We’re one week into the trial of our current president, and the Democrats have wrapped up their impassioned cries for rational thought during a highly partisan process. Adam Schiff weaved the various elements of Trump’s corrupt dealings with Ukraine much better than expected. But will a great speech or two make a big difference in the outcome? Not a chance. This is a president whose supporters are more than willing to go down with the sinking ship, no matter what history will them of them.
Schiff hasn’t been kind to his Republican colleagues, either. He went so far as to say that they might expect history to mount their heads “on a pike” for voting alongside the president after the trial is complete.
But he knows that’s exactly what will happen.
The Democrats have used every fact at their disposal — and there are a lot of them — while the Republicans are expected to continue their gradeschool logic: the president of Ukraine says there was no pressure and he didn’t know the aid was withheld during a July phone call, plus Trump didn’t actually commit a crime. (But he actually did violate the Impoundment Control Act by withholding congressionally appointed funds, soooo…)
Jonathan Turley wrote for The Hill: “Murkowski, who is being courted by both sides, could again find herself aggrieved by an argument from counsel if, as widely expected, the White House frames its case around a widely discredited theory that impeachment requires a criminal allegation.”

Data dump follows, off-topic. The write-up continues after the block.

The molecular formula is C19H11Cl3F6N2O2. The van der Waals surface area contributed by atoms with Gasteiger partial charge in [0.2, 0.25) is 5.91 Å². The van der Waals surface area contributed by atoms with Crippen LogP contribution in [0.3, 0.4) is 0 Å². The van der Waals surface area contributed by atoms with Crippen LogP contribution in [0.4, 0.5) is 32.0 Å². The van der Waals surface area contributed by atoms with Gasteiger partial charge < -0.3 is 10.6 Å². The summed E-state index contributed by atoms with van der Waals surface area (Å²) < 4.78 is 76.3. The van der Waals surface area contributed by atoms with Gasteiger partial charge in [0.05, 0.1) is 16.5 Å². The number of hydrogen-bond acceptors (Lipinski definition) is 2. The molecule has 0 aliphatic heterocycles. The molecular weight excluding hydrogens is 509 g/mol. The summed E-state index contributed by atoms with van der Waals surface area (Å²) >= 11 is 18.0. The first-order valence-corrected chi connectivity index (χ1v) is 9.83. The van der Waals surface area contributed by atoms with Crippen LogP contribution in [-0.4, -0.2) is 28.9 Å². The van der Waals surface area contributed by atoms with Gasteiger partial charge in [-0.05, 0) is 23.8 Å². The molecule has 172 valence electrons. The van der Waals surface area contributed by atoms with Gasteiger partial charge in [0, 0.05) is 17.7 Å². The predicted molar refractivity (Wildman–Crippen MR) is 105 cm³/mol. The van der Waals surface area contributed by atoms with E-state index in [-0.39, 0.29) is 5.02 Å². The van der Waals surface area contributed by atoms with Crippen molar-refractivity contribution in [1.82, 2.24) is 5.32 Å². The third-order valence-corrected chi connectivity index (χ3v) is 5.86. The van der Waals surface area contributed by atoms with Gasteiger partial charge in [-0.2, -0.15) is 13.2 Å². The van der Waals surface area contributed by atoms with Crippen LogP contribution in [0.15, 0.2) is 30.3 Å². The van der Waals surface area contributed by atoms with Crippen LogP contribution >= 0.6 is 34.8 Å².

We know that the Founding Fathers did not agree with that statement, which is why Turley describes further: “In both the Clinton and Trump impeachment inquiries, I addressed that theory as historically and constitutionally unsupportable. Yet Harvard law professor emeritus Alan Dershowitz will make the argument as the core of the defense. It is a particularly baffling decision given not only Attorney General William Barr’s rejection of the theory but also the Democratic and many of the Republican senators. So the White House is making an argument that the vast majority of senators in the jury have already rejected, including Republican senators coming forward this week.”
But then again, that helps define our point: When you can’t argue against a long list of facts, you form arguments that are based on long-ago debunked or discredited ideas. “High crimes and misdemeanors,” in case you were wondering, were used by the writers of the U.S. constitution to describe acts by public officials that violated the public trust — not actual crimes. The definition has changed over time, of course, allowing the corrupt to form arguments that are not, in actuality, based on any fact at all.
So far, it seems to be working quite well for the defense.